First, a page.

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A Warmonger By Any Other Name

Anne-Marie Slaughter thinks the U.S. should bomb in Iraq and Syria. She starts off her argument with some complaining:

For the last two years, many people in the foreign policy community, myself included, have argued repeatedly for the use of force in Syria — to no avail. We have been pilloried as warmongers and targeted, by none other than President Obama, as people who do not understand that force is not the solution to every question.

It’s a little strange that Slaughter opens with these lines. She has been a consistent supporter of using force in foreign conflicts, which is how she has earned a reputation for always being in favor of military action. Not only has she supported intervention time after time, but she has been an outspoken and vocal advocate for these views. She is notable among Syria hawks for having made some of the most outlandish arguments in favor of bombing Syria. No doubt she has argued for more aggressive policies because she believes them to be preferable to the status quo or any other alternatives, but that is exactly why she doesn’t get to complain when critics point out the problems with her consistent hawkishness and advocacy for military action. Slaughter is one of the liberal hawks that made a point of celebrating the Libyan war as a success and as vindication for their interventionist instincts. As far as I know, she has never faced up to the negative consequences of the Libyan war on Libya or the surrounding region, nor has she applied any of the lessons that might have been learned from the Libyan intervention to her arguments on Syria. When someone is a consistent and vocal proponent of U.S. military action in response to new conflicts and crises, and when that person has no record of publicly opposing military action before it begins, it is fair to say that this person routinely tries to sell the public on war. This is what a warmonger does, and that is why these people are reasonably called by that name. If that is so upsetting to interventionists, perhaps they should reconsider their consistent support for aggressive policies.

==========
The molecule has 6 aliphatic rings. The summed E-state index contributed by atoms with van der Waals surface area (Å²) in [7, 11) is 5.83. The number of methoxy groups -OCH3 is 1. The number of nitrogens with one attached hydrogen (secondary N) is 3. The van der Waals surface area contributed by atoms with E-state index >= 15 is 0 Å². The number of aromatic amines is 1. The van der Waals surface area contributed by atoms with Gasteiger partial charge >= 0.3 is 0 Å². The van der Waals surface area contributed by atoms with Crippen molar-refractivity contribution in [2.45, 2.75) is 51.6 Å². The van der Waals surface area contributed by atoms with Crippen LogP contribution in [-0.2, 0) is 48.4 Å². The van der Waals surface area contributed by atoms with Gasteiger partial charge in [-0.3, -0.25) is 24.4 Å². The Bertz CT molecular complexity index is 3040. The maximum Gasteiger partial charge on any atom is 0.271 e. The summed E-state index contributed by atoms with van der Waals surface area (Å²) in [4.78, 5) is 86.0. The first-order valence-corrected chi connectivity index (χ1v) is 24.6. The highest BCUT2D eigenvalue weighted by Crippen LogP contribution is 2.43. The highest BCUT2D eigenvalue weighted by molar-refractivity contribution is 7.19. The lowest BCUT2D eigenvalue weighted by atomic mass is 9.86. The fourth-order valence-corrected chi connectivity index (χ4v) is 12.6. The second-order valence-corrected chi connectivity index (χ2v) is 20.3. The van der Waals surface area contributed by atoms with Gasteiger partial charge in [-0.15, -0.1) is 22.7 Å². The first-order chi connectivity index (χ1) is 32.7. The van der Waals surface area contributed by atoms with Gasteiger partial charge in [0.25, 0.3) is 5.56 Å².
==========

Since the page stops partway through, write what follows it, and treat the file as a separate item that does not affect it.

I can understand why someone wouldn’t want to be called a warmonger. Fortunately, the word still has very negative connotations. Despite the strong bias in favor of military action in our foreign policy debates, being labeled a warmonger remains a definite political liability. This is why those that have a record of advocating for military action are so displeased when the label is applied to them. If supporters of intervention are accurately called warmongers, that will tend to make it harder to get the U.S. into new wars, and that is bound to be frustrating for them. I’m just not sure why the rest of us should care.

about the author

Daniel Larison is a senior editor at TAC, where he also keeps a solo blog. He has been published in the New York Times Book Review, Dallas Morning News, World Politics Review, Politico Magazine, Orthodox Life, Front Porch Republic, The American Scene, and Culture11, and was a columnist for The Week. He holds a PhD in history from the University of Chicago, and resides in Lancaster, PA. Follow him on Twitter.

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